Advertisement

The Scientist

» scientific misconduct and microbiology

Most Recent

image: Dutch Fraudster Scientist Avoids Jail

Dutch Fraudster Scientist Avoids Jail

By | July 2, 2013

Disgraced social psychologist Diederik Stapel will avoid a trial in Dutch court for fabricating data on dozens of scientific papers.

0 Comments

image: Crowd Control

Crowd Control

By | July 1, 2013

Molecules, cells, or vertebrates—when individuals move and act as a single unit, surprisingly complex behaviors arise that hint at the origins of multicellularity.

7 Comments

image: Image of the Day: <em>E. coli</em> Hunter

Image of the Day: E. coli Hunter

By | June 27, 2013

The Shiga toxin may help E. coli survive predation by the protist Tetrahymena.

0 Comments

image: Opinion: Unethical Ethics Monitoring

Opinion: Unethical Ethics Monitoring

By | June 25, 2013

Anti-plagiarism service iThenticate breached ethical boundaries in its design and interpretation of a survey of the top ethical concerns among scientific journal editors.

4 Comments

image: Defending Against Plagiarism

Defending Against Plagiarism

By | June 1, 2013

Publishers need to be proactive about detecting and deterring copied text.

5 Comments

image: Misconduct Around the Globe

Misconduct Around the Globe

By | June 1, 2013

Research misconduct is not limited to the developed world, but few countries anywhere are responding adequately.

3 Comments

image: Mobile Microscopes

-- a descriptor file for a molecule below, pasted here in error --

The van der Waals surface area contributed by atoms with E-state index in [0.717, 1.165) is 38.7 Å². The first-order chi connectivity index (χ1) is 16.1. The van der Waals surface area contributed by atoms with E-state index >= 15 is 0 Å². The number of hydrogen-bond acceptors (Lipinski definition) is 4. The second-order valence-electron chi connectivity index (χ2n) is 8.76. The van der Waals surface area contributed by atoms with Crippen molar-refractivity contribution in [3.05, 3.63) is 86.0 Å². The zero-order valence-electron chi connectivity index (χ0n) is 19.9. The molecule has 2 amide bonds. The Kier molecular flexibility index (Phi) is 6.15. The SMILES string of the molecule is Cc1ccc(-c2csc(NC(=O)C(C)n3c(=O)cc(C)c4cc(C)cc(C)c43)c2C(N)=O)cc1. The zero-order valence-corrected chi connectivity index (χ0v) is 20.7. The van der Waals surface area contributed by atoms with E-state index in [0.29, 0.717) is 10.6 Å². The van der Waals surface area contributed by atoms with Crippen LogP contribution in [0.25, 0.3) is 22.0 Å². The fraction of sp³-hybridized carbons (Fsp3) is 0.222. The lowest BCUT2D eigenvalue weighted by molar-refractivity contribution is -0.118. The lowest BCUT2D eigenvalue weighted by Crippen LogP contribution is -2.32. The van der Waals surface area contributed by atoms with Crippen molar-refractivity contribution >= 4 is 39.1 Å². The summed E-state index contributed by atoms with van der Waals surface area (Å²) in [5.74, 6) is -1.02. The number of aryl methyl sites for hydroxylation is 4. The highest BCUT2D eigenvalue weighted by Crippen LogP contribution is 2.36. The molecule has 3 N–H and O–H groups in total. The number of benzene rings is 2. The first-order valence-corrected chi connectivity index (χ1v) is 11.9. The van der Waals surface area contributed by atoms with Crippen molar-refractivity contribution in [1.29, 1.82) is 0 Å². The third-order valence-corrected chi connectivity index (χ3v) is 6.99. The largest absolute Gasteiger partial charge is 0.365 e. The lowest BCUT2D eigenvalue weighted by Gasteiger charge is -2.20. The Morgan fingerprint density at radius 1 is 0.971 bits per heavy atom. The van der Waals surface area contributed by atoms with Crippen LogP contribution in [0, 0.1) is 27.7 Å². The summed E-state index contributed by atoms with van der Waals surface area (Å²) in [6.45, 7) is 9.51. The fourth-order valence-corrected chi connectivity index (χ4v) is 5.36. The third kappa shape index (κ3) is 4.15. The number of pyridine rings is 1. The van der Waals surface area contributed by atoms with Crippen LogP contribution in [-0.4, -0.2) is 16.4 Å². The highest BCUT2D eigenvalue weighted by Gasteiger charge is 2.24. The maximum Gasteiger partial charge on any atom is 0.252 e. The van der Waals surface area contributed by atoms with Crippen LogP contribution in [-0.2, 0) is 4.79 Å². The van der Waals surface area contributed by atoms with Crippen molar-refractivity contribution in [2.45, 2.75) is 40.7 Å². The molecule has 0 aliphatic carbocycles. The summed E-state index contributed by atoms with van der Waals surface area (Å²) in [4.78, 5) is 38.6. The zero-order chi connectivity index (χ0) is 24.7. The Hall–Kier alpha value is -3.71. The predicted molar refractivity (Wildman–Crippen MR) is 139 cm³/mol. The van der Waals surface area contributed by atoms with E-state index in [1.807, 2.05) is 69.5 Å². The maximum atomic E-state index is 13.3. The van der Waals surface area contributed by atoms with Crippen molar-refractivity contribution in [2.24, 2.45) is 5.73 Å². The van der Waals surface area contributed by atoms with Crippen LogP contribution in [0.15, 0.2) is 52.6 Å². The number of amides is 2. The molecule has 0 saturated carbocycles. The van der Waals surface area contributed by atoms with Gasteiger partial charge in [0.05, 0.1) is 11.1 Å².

Mobile Microscopes

By | June 1, 2013

Turning cell phones into basic research tools can improve health care in the developing world.

5 Comments

image: Oral History

Oral History

By | June 1, 2013

Researchers use DNA from ancient tooth tartar to chart changes in the bacterial communities that have lived in human mouths for 8,000 years.

1 Comment

image: The Next Big One

The Next Big One

By | June 1, 2013

As new infections surface and spread, science meets the challenges with ingenuity and adaptation.

2 Comments

image: Arctic Bacteria Thrives at Mars Temps

Arctic Bacteria Thrives at Mars Temps

By | May 23, 2013

Researchers discover a microbe living at -15°C, the coldest temperature ever reported for bacterial growth, giving hope to the search for life elsewhere in the cosmos.

0 Comments

Advertisement

Popular Now

  1. The Sum of Our Parts
    Features The Sum of Our Parts

    Putting the microbiome front and center in health care, in preventive strategies, and in health-risk assessments could stem the epidemic of noncommunicable diseases.

  2. Most Earth-like Planet Found
  3. Ancient Viruses as Gene Therapy Vectors
  4. Judge Decides on GM Rice Retraction
Advertisement
Cell Sciences
Cell Sciences
Advertisement